Rittscher Group: for non-scientists
An introduction to our work for people who are not experts:
Spying on microscopic life
Since Antonie van Leeuwenhoek reported the discovery of bacteria, blood cells and muscle fibers in the late 17th century, microscopy continues to play a crucial role in life science research and clinical medicine. Technical breakthroughs - such as green fluorescent protein (GFP) - now allow us to study the inner workings of cells in unprecedented detail and accuracy.
Modelling life in a dish
In vitro experiments, i.e. experiments outside a living organism, are important to study mechanisms of disease and develop new drugs. Thanks to advances in technology, we can now grow cells in a dish in complex ways that have more similarities to how they grow in living organisms. Aided by modern robotic imaging systems, microscopy imaging allows us to use these cell cultures to study many different biological processes and test reactions to chemical compounds and changes in environmental conditions.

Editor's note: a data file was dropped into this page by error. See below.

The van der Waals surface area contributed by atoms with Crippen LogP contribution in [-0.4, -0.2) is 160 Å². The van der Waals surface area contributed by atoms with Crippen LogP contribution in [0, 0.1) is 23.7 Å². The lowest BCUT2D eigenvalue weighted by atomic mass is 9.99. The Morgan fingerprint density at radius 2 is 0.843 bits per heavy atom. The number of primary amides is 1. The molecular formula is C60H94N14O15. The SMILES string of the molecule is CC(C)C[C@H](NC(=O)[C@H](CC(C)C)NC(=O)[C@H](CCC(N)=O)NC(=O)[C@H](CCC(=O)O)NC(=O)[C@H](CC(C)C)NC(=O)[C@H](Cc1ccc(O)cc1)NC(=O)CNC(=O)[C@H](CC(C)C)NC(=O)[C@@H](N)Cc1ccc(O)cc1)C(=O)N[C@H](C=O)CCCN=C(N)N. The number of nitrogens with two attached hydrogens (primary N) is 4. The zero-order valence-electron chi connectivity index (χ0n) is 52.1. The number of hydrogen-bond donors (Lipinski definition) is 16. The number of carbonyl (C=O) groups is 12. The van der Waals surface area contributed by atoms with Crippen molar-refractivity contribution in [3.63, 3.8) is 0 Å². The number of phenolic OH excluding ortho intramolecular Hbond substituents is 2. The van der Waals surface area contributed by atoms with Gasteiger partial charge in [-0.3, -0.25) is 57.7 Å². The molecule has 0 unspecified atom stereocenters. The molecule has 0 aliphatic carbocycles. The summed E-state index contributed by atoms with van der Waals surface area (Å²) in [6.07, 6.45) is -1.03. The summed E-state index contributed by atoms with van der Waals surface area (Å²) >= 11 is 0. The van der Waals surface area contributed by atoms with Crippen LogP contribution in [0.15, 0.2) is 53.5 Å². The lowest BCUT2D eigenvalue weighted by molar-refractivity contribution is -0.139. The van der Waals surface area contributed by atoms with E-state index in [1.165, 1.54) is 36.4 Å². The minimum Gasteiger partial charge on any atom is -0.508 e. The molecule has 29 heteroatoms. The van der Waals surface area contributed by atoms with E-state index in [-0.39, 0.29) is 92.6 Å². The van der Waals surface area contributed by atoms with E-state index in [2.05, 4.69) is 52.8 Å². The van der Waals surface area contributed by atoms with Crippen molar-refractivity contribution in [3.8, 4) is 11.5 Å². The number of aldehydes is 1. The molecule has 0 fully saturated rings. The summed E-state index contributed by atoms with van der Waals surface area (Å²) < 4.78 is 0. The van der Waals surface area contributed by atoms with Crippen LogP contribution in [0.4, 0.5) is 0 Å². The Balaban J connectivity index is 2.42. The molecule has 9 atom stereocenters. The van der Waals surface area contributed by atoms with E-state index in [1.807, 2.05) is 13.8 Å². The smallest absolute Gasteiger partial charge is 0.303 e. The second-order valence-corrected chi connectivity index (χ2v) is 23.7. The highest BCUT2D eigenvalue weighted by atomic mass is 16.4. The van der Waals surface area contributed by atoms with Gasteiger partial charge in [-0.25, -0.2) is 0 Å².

Diagnosis of disease
Rudolf Virchow developed the first systematic method of autopsy, involving surgery and studies with a microscope. This laid the foundations for the field of pathology and by the late 1920s pathology was a fully developed medical specialty. Today, microscopic examination of samples of patients' tissues - known as histopathology - plays an important part in determining how a patient will be treated. Using computers to help to interpret microscopy images - known as digital pathology - is beginning to change the way we handle and process histology images.
Automatic quantitative interpretation
Videos capturing biological processes or images of intricate biological structures are too complicated to be analysed manually. Even a very basic task such as counting the number of cells in an image, is very time consuming and prone to human error. Today, computer-assisted tools are being used to extract a wealth of information from biomedical image data. Computers also help to improve accuracy.
The same technology that enables face recognition and can detect people or objects in images, which is now in almost all smartphones, can be used to analyse patterns and structures on the microscopic level. Our work is developing tools that address specific challenges in cell and tissue imaging. We are also working on ways to put together information from images with other information about the patient's medical history, genetics etc.